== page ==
Need by Purpose and Subarea

On Monday I wrote about the Regional Transit Task Force (RTTF) reduction policy. Today I’m going to touch on the growth policy with a few of my concerns. Less work has been done on this to date and it is therefore more conceptual than the reduction scenario.

The RTTF has advanced the concept that service growth should be based on two principles, responding to existing transit demand and supporting regional growth. The image above shows the results of this conceptual approach. To get these results Metro staff used one measure for responding to demand and six measures for supporting regional growth (details here). Using these measures and a scoring system a “desired minimum level of service” is calculated. If current transit service doesn’t meet this desired level of service, then a need has been identified and future service hours will be used to address the gap between desired level of service and current level of service.

This type of analysis is good because it is objective and based on context, not arbitrary policy, but it has limitations. The hard part is determining what measures to use, what ranges to use, and what weighting to give each range. Unless all factors are rigorously linked to a factual basis they can become value judgments. Select a certain set of measures, ranges and weights and you can skew results. Using objective measures is much better than the alternative, but I think this concept has to be significantly refined and I’m uncomfortable where it stands.

First off, I’m worried by the whole premiss of a “desired minimum level of service” will cause Metro to focus all of its effort and money on building lower productivity routes up to that level of service. To be clear, I’m not saying that I think investments in these corridors should not occur, but I don’t see a clear path that leads to higher frequency all day service on corridors that exceed these minimums, which most of the core routes and RapidRide routes already do. There must be some measure or set of measures that leads to better service for the highest ridership routes or else service improvement on most of the above mentioned routes will only occur with crowding.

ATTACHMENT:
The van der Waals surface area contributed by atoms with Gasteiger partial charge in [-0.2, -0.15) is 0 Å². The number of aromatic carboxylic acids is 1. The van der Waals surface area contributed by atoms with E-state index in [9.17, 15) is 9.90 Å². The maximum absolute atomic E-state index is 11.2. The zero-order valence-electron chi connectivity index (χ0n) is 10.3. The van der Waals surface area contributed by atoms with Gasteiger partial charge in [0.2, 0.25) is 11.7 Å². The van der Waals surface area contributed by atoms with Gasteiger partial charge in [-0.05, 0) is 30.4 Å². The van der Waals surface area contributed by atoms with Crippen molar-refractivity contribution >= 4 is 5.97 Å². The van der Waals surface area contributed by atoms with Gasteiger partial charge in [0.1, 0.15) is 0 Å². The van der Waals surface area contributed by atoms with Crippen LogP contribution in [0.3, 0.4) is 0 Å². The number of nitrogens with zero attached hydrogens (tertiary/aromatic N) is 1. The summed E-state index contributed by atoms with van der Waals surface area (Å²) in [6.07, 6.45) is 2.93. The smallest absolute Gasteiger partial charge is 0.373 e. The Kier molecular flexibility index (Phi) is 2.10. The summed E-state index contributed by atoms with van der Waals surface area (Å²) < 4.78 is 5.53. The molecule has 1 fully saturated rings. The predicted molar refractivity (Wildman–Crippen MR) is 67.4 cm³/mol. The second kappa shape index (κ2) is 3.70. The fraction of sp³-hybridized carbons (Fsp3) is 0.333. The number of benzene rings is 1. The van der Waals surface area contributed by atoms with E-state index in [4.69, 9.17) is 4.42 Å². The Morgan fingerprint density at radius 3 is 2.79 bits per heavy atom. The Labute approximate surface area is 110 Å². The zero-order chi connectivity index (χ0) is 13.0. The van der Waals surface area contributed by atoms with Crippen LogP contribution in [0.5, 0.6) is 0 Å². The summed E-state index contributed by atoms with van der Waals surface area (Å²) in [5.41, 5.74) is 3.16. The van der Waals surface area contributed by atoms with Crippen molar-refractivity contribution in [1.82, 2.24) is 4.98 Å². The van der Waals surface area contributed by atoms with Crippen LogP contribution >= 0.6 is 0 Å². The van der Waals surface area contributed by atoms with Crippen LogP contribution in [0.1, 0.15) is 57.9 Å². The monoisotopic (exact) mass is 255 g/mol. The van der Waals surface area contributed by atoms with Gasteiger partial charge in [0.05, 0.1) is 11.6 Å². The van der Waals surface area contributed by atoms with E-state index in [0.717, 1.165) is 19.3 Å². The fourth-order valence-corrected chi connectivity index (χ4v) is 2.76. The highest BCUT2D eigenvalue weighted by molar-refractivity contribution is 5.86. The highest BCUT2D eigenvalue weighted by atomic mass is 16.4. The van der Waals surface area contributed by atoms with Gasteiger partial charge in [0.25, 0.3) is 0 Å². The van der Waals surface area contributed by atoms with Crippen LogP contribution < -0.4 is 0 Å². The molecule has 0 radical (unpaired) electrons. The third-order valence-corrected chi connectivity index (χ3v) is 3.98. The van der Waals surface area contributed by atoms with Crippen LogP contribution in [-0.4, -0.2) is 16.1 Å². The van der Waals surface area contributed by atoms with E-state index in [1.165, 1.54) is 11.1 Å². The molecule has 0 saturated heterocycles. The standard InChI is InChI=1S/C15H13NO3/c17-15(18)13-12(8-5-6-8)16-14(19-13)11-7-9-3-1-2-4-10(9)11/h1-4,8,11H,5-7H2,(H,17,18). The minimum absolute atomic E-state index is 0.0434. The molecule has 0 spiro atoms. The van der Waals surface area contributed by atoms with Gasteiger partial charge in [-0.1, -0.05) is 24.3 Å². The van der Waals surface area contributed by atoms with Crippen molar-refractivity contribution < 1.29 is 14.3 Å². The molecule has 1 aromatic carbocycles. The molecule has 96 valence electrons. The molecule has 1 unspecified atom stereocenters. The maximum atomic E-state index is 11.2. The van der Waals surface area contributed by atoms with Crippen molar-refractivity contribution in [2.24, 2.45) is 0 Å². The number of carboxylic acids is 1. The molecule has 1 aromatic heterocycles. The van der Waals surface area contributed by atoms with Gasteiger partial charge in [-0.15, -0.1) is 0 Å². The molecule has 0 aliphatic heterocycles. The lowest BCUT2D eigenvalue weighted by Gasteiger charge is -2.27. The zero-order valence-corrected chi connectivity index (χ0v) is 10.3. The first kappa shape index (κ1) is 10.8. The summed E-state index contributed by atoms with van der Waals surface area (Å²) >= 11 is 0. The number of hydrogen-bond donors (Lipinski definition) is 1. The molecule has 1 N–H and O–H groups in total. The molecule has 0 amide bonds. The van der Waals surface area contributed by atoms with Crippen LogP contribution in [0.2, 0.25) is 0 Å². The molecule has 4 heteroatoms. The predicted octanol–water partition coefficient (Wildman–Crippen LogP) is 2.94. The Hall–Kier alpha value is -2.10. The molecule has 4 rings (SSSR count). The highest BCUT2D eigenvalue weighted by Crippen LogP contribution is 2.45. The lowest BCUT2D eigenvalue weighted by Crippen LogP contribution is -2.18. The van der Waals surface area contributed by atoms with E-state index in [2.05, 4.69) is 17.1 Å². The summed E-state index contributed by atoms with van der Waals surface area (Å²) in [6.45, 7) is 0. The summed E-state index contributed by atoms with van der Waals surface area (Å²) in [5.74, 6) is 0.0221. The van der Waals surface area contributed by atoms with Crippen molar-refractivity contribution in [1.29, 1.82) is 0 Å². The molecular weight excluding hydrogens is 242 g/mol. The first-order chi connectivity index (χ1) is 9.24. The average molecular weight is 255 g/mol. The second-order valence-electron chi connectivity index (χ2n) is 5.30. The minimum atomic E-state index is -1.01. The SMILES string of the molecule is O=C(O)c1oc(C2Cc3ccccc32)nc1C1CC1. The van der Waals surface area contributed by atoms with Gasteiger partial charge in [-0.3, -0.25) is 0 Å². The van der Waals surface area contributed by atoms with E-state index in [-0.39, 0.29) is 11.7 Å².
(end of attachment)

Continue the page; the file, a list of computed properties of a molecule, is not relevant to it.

On the topic of crowding “ie following demand”, only one measure, with a high threshold, is used. Commuter routes must have a load of 1.0 or greater for more than 20 minutes or a load factor 1.2 or greater for more than 20 minutes for local routes. This is meant to deal with peak period loads and should be addressed as a necessity not an extra. I get the feeling that task force members are counting this as part of Seattle portion of the pie, when in fact this is necessary to meet the basic capacity needs of the most productive routes in the entire Metro system. This extra service will go to peak periods, doing very little to increase off peak frequencies or span of service. Excluding these service hours only 17% of total service hours will go to improve west subarea routes to “desired minimum level of service” while 33% goes to the east and 31% go to the south.

One thing I’m not clear on is where this leaves other non “frequent arterial”, ie 30 minute or better headways all day long service, which is makes up 47% of east subarea service hour. If this means that the county is de emphasizing this type of service I think it would be a step in the right direction.  It if does not, then any additional service hours for those types of service will heavily favor the east and south subarea.

So I said before, it’s a good start but I have some serious concerns with it.

13 Replies to “RTTF Growth Policy Update”

  1. Aren’t commuter route hours counted as 50/50 for purposes of 20/40/40? I think the Downtown Seattle Association (i.e., major employers) sees commuter routes as a benefit for Seattle, but due to the higher cost of the service I see it as subsidizing the suburbs. So maybe 50/50 is a compromise.

    1. Yes but only for Metro routes. I agree you can look at it both ways. The service allows downtown to have easy transit access, while also allowing people to live far away.

    2. If the commuter route operates in only one direction, that it is only charged to the residential subarea. For example, the 229 is 100% Eastside and the 217 is 100% Seattle.